The Days of Easy Growth Are Over; Marketers Have to Worker Harder, and Faster

Serge Dumont moved to Beijing from his native France in 1985, just as China was opening to the global economy and before early movers such as KFC and Procter & Gamble had even entered the country.

“The China I discovered was one of Mao suits and bicycles,” said Mr. Dumont, a pioneer in China’s marketing and communications landscape who is now vice chairman at Omnicom Group.

People stared when Mr. Dumont walked his dog; keeping pets was an unthinkable luxury. Imported cars were hard to get, so client Mars lent Mr. Dumont a yellow M&M-themed car, and people stared at that too since the landscape was overwhelmingly gray.

There were no billboards. For foreign brands, the country was a blank slate. “People in those days didn’t eat chocolate, they didn’t know what a contact lens was,” said Mr. Dumont, who is also Omnicom’s chairman for Asia Pacific. “So it was not just trying to convince them to buy this brand versus another, you had to educate about what the product was.”

Beijing back then had a rural feel, with oxcarts in the streets. Shanghai had only one tall building; now it has 126 skyscrapers, more than Tokyo or Chicago. About a fifth of the country lived in cities then, compared with 54% today. “Life was very slow, and it had a unique charm,” Mr. Dumont said.

China speed

Thirty years later, it’s impossible to use the adjective “slow” for any aspect of Chinese urban life; speed and change define China. It’s the world’s second-biggest economy, and its 1.36 billion people are the biggest market for everything from cars to shoes to smartphones.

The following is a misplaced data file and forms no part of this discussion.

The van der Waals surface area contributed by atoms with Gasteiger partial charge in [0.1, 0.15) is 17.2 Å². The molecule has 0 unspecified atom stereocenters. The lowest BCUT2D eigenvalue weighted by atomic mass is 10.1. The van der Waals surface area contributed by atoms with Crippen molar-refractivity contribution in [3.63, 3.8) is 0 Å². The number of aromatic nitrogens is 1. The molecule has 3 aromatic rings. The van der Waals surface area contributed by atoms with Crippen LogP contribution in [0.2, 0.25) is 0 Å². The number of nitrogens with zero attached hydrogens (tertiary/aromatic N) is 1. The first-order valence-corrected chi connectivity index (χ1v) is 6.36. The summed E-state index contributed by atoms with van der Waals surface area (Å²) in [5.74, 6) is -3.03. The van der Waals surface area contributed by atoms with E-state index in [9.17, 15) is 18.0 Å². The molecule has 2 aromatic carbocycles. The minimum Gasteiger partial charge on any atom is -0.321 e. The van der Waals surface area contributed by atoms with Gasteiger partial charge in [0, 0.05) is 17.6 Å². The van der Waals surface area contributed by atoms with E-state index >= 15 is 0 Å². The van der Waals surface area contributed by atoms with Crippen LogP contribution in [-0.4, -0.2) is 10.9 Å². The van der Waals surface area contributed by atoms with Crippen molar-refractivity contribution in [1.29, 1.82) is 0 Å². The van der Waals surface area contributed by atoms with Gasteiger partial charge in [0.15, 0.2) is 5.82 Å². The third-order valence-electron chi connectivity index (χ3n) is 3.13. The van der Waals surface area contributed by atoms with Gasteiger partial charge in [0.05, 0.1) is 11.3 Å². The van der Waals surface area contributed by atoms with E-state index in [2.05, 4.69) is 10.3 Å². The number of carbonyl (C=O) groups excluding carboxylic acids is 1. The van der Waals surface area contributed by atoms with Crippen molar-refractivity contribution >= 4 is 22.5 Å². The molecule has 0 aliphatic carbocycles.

China is full of globalized shoppers who took more than 100 million trips out of the mainland last year. Its middle class buys imported baby formula, feeds its dogs Purina and splurges on luxury handbags—in short, it’s the more mature market that multinationals have been waiting for all along.

And yet for marketers, it hasn’t been an easy adjustment. Chinese consumers no longer want multinational brands just because they’re foreign. The days of easy growth are over. The game has gotten trickier precisely because China’s consumers have gotten savvier.

Since many on the mainland leapfrogged the PC era straight to smartphones, mobile innovations and usage are a step ahead of other markets. The country has 668 million internet users, twice the entire U.S. population. A single app, Tencent’s WeChat, not only fills the role of Facebook, email and text messages, but it’s used to pay at restaurants, settle mobile phone bills, book home-cleaning services, donate to charity—even to buy cars.

China has surpassed the U.S. to become the No. 1 e-commerce market; ubiquitous deliverymen dart through traffic with dozens of packages from Alibaba piled high on their motorbikes. In remote China, in places with few shopping options, people buy a Zara T-shirt or an iPhone with a few clicks on their smartphone. It’s a diverse market unlike any other in the world—and all this digital change is happening at a time filled with questions about the country’s future growth.